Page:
Brattle: Wider electrification key to averting both climate change and utility death spiral
Tapping new power demand from EVs and heating can help the industry thrive as it pushes toward deep decarbonization
The utility death spiral has been at the center of a debate about how well energy storage plays with solar power, but a new report from The Brattle Group questions death spiral premise and calls for utilities to play a larger role in combating climate change.
In the death spiral scenario, renewable energy penetration – facilitated by the ability of energy storage to fill in the gaps of solar and wind generation – fosters a vicious circle of declining utility sales and rising electricity rates.
Two recent papers, one by researchers from the University of Texas at Austin and the other by Rochester Institute of Technology researchers, took a close look at the threat posed to utilities when homeowners pair solar panels and storage.
The Austin paper found adding storage could increase energy consumption and, indirectly, increase carbon dioxide emissions.
The RIT study found that grid defection using solar and batteries makes economic sense today in only the few instances where customers face high electricity bills and unfavorable net metering or feed-in policies.
Both the Austin and RIT papers refer back to a 2014 paper on the Economics of Grid Defection by analysts at the Rocky Mountain Institute (RMI).
The Brattle paper cites RMI and argues that its study and other like it fail to take into account “the limitations on grid defections imposed by the absence of suitable roof space, the need to accommodate longer duration deviations of solar PV output from expected averages, and changes of retail rate structures.”
But for Brattle the larger question is the premise that underlies the death spiral concept — that technological change is the making the traditional utility model untenable.
The Brattle paper posits an alternative paradigm, one in which utility sales grow and in which utilities would be essential in achieving “the deep economy-wide decarbonization likely needed to minimize the risk of catastrophic climate change.”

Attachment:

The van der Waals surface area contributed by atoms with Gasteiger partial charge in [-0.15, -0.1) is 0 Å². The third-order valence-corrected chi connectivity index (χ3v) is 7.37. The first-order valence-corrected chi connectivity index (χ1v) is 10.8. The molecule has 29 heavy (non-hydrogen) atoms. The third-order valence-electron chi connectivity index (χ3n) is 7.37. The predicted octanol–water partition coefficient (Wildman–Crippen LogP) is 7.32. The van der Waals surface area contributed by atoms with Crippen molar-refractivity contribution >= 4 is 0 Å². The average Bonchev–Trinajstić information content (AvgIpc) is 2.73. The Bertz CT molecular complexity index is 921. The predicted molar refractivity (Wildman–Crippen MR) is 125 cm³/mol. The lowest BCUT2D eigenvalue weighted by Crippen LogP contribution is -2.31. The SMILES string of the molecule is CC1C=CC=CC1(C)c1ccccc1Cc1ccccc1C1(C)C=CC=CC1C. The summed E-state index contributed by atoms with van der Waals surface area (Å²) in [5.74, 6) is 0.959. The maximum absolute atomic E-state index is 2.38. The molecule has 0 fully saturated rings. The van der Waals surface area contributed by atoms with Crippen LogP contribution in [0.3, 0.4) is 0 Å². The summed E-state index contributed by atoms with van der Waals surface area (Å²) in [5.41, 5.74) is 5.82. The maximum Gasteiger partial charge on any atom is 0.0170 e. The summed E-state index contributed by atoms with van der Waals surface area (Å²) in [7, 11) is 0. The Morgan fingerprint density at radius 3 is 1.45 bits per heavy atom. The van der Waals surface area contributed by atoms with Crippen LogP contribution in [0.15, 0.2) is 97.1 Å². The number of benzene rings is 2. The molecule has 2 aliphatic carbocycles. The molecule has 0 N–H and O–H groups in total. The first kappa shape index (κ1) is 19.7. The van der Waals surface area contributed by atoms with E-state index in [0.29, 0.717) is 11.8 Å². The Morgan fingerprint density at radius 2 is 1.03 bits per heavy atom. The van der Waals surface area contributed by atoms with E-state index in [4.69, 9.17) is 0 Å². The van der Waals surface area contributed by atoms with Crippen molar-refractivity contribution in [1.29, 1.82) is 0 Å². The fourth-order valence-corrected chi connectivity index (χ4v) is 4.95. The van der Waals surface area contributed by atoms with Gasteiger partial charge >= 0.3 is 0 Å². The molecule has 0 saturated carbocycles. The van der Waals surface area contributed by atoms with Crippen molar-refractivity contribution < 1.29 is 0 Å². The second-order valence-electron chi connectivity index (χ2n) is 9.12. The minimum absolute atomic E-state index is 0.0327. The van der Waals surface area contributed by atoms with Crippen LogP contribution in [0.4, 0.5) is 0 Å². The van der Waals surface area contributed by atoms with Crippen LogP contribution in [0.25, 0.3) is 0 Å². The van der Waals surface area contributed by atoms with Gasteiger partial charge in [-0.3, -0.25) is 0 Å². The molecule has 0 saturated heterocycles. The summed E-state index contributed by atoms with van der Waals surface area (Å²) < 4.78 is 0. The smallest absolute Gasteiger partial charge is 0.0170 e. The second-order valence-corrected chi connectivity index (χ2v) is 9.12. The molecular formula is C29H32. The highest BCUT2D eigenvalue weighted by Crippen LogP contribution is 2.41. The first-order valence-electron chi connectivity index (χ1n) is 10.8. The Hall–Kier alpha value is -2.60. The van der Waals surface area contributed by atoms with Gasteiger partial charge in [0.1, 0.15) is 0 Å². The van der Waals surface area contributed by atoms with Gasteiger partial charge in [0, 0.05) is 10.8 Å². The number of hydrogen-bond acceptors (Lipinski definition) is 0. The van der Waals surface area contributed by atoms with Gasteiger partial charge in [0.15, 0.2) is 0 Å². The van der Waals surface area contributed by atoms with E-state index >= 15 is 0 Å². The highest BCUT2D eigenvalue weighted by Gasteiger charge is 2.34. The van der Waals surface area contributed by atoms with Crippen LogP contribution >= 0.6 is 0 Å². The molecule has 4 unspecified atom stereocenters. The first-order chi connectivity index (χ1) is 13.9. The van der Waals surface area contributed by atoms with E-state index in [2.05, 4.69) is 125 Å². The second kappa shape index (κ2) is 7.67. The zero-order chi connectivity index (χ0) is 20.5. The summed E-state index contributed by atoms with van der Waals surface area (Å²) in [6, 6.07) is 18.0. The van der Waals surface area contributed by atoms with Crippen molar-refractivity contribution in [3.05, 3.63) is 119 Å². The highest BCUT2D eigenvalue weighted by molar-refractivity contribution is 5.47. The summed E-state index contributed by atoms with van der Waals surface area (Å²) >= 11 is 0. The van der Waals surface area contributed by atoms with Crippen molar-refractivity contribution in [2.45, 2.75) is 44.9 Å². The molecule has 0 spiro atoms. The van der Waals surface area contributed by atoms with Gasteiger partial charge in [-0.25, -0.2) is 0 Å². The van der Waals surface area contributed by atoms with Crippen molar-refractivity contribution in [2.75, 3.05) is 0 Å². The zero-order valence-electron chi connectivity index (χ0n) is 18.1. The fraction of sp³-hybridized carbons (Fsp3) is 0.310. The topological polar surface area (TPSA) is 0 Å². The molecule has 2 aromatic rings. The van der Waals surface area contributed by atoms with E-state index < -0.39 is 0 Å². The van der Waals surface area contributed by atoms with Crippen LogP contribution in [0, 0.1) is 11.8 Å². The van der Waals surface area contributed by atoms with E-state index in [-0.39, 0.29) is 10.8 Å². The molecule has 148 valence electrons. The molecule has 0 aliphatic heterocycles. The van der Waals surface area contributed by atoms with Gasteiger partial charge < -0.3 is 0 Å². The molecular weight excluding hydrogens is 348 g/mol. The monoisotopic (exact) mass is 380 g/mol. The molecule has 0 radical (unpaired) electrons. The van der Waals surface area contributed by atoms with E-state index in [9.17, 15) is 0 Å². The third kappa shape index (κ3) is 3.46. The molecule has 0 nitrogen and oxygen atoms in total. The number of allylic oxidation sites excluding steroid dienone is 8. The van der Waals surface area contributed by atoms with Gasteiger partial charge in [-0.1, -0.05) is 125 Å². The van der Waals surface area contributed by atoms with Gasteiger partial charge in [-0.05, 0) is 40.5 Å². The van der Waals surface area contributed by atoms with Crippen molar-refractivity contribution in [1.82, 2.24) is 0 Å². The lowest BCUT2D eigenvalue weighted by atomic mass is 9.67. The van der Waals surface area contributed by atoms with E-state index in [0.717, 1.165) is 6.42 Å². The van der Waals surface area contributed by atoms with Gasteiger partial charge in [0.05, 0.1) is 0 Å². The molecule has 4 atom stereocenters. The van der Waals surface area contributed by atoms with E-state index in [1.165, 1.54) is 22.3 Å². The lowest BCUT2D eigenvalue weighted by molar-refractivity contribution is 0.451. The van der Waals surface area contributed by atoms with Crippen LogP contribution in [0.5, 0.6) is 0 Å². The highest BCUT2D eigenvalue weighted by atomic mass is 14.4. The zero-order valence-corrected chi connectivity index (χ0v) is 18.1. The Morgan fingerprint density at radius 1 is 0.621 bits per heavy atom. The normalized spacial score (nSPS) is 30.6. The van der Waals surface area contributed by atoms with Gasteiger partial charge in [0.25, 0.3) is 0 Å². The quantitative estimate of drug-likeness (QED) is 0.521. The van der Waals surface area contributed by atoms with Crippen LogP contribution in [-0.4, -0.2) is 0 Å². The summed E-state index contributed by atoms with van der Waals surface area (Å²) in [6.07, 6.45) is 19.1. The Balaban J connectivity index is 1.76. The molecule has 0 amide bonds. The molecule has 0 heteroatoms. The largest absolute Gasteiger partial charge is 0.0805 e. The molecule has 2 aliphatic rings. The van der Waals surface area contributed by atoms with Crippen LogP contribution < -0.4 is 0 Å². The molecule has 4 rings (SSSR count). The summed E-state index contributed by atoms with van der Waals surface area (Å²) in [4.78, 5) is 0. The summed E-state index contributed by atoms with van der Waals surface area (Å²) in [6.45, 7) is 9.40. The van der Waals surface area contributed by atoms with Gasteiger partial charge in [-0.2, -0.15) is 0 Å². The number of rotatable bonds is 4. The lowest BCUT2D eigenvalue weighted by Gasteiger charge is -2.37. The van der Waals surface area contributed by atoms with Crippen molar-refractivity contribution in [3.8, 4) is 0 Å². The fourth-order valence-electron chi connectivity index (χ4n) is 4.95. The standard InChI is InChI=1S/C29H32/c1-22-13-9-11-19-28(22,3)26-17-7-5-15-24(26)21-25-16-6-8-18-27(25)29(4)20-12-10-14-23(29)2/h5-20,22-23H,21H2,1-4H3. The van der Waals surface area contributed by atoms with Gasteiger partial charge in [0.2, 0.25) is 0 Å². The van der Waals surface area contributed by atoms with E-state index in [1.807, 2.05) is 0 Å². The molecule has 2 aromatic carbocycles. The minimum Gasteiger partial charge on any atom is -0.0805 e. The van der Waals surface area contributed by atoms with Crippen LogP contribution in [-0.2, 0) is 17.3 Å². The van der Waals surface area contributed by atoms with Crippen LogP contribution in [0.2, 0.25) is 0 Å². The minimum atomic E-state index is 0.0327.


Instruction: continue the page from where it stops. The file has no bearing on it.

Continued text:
The key to this transformation in Brattle’s view is the “fairly rapid” electrification of transportation and heating, which currently account for about 45% of U.S. greenhouse gas emissions.
Brattle does not take issue with Energy Information Administration estimates of flat electricity sales of about 0.6% and even says EIA could be overstating sales growth with their modest assumptions about the growth of distributed solar power.
Brattle cites a recent study by the National Renewable Energy Laboratory says rooftop solar could account for 30% of electricity consumption by 2050, a level of penetration that Brattle says could “easily erase any currently forecasted utility sales growth and possibly even lead to non-trivial reductions in utility sales over the coming decades.”
Full realization of that solar potential is unlikely, says Brattle, but even if it were utilities would still be responsible for the bulk of electricity produced. Even more significant, from a global warming perspective, Brattle argues that even if solar power were to reach maximum penetration that would not be sufficient to meet long-term GHG reduction goals.
In that scenario, utilities might not face death, but could face a “substantially reduced role,” even as GHG targets are missed. Even a full decarbonization of the power sector by 2050 would leave the U.S. “well above” its long-term GHG goals set in the Paris Agreement.